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Active Visual Segmentation

Platform : DOT NET

IEEE Projects Years : 2012 - 13

Active Visual Segmentation

 

Abstract:

 

 

 

Attention is an integral part of the human visual system and has been widely studied in the visual attention literature. The human eyes fixate at important locations in the scene, and every fixation point lies inside a particular region of arbitrary shape and size, which can either be an entire object or a part of it. Using that fixation point as an identification marker on the object, we propose a method to segment the object of interest by finding the “optimal” closed contour around the fixation point in the polar space, avoiding the perennial problem of scale in the Cartesian space.

 

Existing System:

 

 

 

Existing there is no fixation point lies inside a particular region of arbitrary shape and size, Only outer boundary segmentation is done .which can either be an entire object or a part of it. Formulate old problem segmentation in a different way and show that existing computational mechanisms in the state-of-the-art computer vision are sufficient to lead us to promising automatic solutions.

 

Proposed System:

 

The proposed segmentation process is carried out in two separate steps: First, all visual cues are combined to generate the probabilistic boundary edge map of the scene; second, in this edge map, the “optimal” closed contour around a given fixation point is found. Having two separate steps also makes it possible to establish a simple feedback between the mid-level cue (regions) and the low-level visual cues (edges). In fact, we propose a segmentation refinement process based on such a feedback process. Finally, our experiments show the promise of the proposed method as an automatic segmentation framework for a general purpose visual system.

 

 

 

Hardware Requirements:

 

 

 

  • System                : Pentium IV 2.4 GHz.
  • Hard Disk            : 160Gb
  • Monitor               : 15 VGA Colour.
  • Mouse                 : Logitech.
  • Ram                     :2Gb

 

Software Requirements:

 

 

 

  • Operating system         : - Windows XP Professional.
  • Front End                     : - Visual Studio.Net 2005
  • Coding Language         : - Visual C# .Net.

 

Modules:

 

  1. Login modules.
  2. Fixation-Based Segmentation module.
  3. Fixated region module.
  4. Polar Space Method.
  5. Multiple fixation-based segmentation Module.

 

Module Description:

 

  1. 1.     Login modules.

 

 

 

Login or logon (also called logging in or on and signing in or on) is the process by which individual access to a computer system is controlled by identification of the user using credentials provided by the user.

 

 

 

A user can log in to a system and can then log out or log off (perform a logout / logoff) when the access is no longer needed.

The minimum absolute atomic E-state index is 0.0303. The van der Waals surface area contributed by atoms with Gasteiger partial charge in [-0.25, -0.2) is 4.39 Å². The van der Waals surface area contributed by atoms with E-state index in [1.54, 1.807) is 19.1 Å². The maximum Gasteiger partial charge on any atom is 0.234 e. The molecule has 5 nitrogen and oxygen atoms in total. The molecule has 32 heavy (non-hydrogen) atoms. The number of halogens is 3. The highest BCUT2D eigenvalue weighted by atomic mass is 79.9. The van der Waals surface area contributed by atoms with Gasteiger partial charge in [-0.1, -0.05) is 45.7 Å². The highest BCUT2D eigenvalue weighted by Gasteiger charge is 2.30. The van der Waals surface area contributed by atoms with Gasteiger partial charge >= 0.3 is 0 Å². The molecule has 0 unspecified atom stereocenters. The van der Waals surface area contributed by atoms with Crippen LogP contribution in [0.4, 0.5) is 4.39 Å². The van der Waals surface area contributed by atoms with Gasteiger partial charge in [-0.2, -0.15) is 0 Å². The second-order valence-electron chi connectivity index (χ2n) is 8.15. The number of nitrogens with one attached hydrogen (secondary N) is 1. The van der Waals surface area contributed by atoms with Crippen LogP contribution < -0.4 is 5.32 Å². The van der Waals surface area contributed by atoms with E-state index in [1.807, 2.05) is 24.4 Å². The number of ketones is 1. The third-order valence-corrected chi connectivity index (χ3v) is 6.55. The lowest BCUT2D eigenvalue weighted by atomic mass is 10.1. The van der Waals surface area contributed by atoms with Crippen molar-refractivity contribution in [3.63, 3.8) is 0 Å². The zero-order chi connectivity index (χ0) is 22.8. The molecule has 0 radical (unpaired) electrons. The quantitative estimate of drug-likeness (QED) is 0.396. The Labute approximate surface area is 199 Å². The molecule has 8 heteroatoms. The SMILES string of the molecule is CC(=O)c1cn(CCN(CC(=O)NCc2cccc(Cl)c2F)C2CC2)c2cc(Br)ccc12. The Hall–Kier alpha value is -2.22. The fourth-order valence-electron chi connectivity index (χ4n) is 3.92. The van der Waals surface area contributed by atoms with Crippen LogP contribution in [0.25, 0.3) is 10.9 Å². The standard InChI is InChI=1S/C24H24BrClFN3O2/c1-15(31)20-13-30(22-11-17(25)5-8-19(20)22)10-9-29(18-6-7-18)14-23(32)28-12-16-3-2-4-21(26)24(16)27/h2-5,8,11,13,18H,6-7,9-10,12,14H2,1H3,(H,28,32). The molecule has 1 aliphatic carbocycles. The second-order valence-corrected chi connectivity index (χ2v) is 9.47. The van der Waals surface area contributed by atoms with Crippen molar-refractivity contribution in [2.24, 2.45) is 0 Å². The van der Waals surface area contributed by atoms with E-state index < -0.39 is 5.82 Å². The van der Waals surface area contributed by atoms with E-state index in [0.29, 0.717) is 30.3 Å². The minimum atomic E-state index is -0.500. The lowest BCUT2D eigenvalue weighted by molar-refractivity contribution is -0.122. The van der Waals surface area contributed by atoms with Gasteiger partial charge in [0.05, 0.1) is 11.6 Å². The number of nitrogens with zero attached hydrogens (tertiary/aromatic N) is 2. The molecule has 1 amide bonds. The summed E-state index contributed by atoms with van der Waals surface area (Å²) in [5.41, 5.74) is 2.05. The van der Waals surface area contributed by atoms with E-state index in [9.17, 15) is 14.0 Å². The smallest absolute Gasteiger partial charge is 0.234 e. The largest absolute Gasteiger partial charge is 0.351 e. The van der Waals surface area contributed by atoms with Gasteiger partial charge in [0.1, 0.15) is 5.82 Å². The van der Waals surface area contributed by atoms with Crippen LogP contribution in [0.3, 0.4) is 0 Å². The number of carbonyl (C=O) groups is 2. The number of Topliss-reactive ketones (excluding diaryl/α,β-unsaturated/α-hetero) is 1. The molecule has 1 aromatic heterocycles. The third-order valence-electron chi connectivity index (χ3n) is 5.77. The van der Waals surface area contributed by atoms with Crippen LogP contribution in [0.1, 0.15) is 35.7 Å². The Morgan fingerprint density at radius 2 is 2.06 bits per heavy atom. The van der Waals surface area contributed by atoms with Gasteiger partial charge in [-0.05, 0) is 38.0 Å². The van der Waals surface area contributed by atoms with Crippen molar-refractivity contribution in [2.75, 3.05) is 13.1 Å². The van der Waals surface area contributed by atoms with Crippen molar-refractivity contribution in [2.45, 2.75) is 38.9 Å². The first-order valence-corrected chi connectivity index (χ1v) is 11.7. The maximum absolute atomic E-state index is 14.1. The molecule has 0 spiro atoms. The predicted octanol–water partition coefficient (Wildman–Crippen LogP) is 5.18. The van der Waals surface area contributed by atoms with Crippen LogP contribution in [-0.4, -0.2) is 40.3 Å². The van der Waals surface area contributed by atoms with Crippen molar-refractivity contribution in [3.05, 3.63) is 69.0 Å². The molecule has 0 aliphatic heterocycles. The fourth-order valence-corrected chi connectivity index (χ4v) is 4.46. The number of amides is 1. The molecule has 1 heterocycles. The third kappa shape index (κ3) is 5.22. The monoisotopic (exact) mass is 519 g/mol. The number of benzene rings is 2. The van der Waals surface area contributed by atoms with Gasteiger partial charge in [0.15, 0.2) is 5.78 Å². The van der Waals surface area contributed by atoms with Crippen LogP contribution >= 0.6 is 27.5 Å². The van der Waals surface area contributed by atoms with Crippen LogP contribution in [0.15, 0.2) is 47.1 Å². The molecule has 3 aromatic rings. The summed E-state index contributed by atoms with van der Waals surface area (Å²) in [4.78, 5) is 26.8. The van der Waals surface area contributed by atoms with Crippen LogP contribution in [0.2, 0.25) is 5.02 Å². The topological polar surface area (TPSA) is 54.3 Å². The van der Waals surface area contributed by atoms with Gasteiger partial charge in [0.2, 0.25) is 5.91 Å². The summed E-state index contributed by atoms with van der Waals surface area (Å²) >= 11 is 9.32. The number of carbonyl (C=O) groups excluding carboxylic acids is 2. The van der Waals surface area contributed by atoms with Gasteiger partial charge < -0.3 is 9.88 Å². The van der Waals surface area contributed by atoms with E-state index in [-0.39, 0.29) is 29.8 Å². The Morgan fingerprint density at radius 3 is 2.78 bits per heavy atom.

Logging out may be done explicitly by the user performing some action, such as entering the appropriate command, or clicking a website link labeled as such. It can also be done implicitly, such as by powering the machine off, closing a web browser window, leaving a website, or not refreshing a webpage within a defined period.

 

  1. 2.      Fixation-Based Segmentation module.

 

A segmentation framework that takes as its input a fixation (a point location) in the scene and outputs the region containing that fixation. The fixated region is segmented in terms of the area enclosed by the “optimal” closed boundary around the fixation using the probabilistic boundary edge map of the scene (or image). The probabilistic boundary edge map, which is generated by using all available visual cues, contains the probability of an edge pixel being at an object (or depth) boundary. The separation of the cue handling from the actual segmentation step is an important contribution of our work because it makes segmentation of a region independent of types of visual cues that are used to generate the probabilistic boundary edge map.

 

  1. 3.     Fixated region module.

 

Fixated region is equivalent to finding the “optimal” closed contour around the fixation point. This closed contour should be a connected set of boundary edge pixels (or fragments) in the edge map. However, the edge map contains both types of edges, namely boundary (or depth) and internal (or texture/intensity) edges. In order to trace the boundary edge fragments in the edge map to form the closed contour enclosing the fixation point, it is important to be able to differentiate between the boundary edges from the non-boundary (e.g., texture and internal) edges.

 

  1. 4.     Polar Space Method.

 

The optimal contour around the red fixation point on the .disc The gradient edge map of the disc, has two concentric circles. The big circle is the actual boundary of the disc, whereas the small circle is just the internal edge on the disc. The edge map correctly assigns the boundary contour intensity as 0.78 and the internal contour 0.39.

 

  1. 5.     Multiple fixation-based segmentation Module.

 

We have described segmentation for a given fixation. Our objective now is to refine that segmentation by making additional fixations inside the initial segmentation to reveal any thin structures not found in the initial segmentation. Detecting these thin structures can be expensive and complicated if we choose to fixate at every location inside the region. We are going to instead fixate at only a few “salient” locations and incrementally refine the initial segmentations as the new details are revealed.


 


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